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Flying the MPX Heron with 6Ch TX and 7Ch RX with all control functions available

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Flying the MPX Heron with 6Ch TX and 7Ch RX with all control functions available


Old 05-07-2015, 12:34 PM
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Default Flying the MPX Heron with 6Ch TX and 7Ch RX with all control functions available

The Heron from Multiplex looks like a nice plane. It is a 2.4m elapor motor-glider that has 4 wing servos, 2 tail servos and a motor.

The specs say that it has 5 control channels, which in my opinion is just plain wrong. There is no way to implement the control inputs: elevator, rudder, aileron, throttle, camber setting and spoiler (butterfly) with a 5 Channel Radio System.

The conventional way to implement all 6 control inputs stated above would be to use a 7 Channel Radio System, do all the mixing in the TX and use the 7 Channels for the servo signals (6 servos) and throttle signal.

Unfortunately I only have a 6 Channel TX (Graupner mx12). But since there are only 6 control inputs, I was sure it might work with my 6 Channel TX, when using a 7 Channel RX (I would actually have to use the Graupner gr16 with 8 Channels, since there is no Graupner 7 Channel RX).

My first idea to use the channels for the control inputs and do the mixing with the RX cannot work, since most receivers only support very few and basic mixing. After long hours working on the problem, I finally came up with a solution.

You set up your TX like you normally would, programming all the mixers, but you ignore one of the wing servos. Then you program 3 linear mixers in the RX from the 3 working wing servos to the ignored wing servo. Now the really hard part is setting up the mixers in such a way that the previously ignored servo behaves in such a way, as if it was programmed with a 7 Channel Radio. I did some math and was surprised to find out that you could indeed achieve just that with 3 simple linear mixers.

Lets just look at the wing servos, because for elevator, rudder and throttle you inevitably need 3 Channels. That leaves us with 3 free Channels and 4 wing servos that need to respond to the control inputs aileron, camber setting, spoiler. According to the Heron manual setup each control input has effect on every one of the 4 wing servos.

To explain the setup, I am going to use Variables for the control inputs:
a for aileron: a = -1 means stick full left, a = 0 is stick centered, a = 1 means stick full right.
f for camber flap setting: f = -1 means flaps down for thermaling, f = 0 is normal flap, f = 1 means flaps up for speed/acro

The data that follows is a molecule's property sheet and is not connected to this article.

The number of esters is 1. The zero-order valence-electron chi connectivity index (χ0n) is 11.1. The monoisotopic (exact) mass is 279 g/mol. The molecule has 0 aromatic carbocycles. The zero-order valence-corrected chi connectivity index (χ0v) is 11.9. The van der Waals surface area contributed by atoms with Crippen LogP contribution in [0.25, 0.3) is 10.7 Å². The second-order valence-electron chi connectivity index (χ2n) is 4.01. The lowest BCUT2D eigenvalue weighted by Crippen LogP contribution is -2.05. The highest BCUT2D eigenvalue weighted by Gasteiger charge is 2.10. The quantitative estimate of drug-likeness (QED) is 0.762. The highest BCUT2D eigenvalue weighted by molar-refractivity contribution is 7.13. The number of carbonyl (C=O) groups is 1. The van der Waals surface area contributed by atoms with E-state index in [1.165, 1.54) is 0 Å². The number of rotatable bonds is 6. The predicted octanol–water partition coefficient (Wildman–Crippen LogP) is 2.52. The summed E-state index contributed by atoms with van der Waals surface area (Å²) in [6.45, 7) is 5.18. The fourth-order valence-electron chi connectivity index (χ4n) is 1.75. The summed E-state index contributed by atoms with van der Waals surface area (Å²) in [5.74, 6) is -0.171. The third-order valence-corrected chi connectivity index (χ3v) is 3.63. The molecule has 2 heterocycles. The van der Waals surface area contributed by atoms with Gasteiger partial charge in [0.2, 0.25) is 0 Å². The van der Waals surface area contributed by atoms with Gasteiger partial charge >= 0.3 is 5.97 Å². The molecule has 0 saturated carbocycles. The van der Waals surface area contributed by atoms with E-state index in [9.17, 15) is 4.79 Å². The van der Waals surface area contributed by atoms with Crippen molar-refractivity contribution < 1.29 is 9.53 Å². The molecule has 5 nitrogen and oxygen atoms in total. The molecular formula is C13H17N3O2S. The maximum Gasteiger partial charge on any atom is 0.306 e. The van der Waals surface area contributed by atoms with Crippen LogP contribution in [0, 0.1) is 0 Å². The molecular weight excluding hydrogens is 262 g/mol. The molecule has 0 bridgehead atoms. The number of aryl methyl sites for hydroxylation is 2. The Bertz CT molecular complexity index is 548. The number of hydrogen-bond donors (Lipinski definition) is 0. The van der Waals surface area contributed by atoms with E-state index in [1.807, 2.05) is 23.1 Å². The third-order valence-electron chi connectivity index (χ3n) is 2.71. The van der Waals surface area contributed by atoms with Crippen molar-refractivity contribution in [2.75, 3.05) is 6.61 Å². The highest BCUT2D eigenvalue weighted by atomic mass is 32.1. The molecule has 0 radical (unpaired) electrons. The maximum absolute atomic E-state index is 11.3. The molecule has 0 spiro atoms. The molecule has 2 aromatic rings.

s for spoiler: s = 0 means no butterfly at all, s = 1 means full butterfly for landing

Instead of using variables for servo-signal, I am using variables for surface deflection in millimeters.
Looking from behind, i call the surfaces from left to right: A, B, C, D.
So A is left aileron, B is left Flap, C is right Flap, D is right aileron.

Now we can express the Heron manual setup with the variables:
when f = 0 and s = 0:
a = -1...0...1 => (A,B,C,D) = (16,10,0,-8)...(0,0,0,0)...(-8,0,10,16)
when a = 0 and s = 0:
f = -1...0...1 => (A,B,C,D) = (-2,-3.5,-3.5,-2)...(0,0,0,0)...(2,3,3,2)
when a = 0 and f = 0:
s = 0...1 => (A,B,C,D) = (0,0,0,0)...(22,-26,-26,22)

Now lets say you programmed your TX so this works for B, C and D. Then you can use 3 linear mixers (B->A, C->A, D->A) in your RX to implement the following function: A = 12/5*B - 12/5*C + 1*D
Or when you programmed so A, B and D work, you need to implement C = -5/12*A + 1*B + 5/12*D

I didn't calculate B as a function of (A,C,D) or D as a function of (A,B,C) yet, but that will work too, since the setup is symmetric.

Keep in mind that the values of (A,B,C,D) do not resemble the servo signal. So when implementing the three mixes, you cannot directly use the formulas above: You also need to use the relations between each servo signal and corresponding surface deflection.

Here comes the sad part: I am probably not going to try this on the real bird in the near future, because I simply do not have the money to buy the Heron right now. But I have simulated the Control surface response to the control inputs in an excel program, and it works beautifully.

All the stuff I have written is probably hard to understand from an outside view, but maybe it inspires some of you to try and get the most out of your equipment, before spending lots of money on fancy and expensive stuff.
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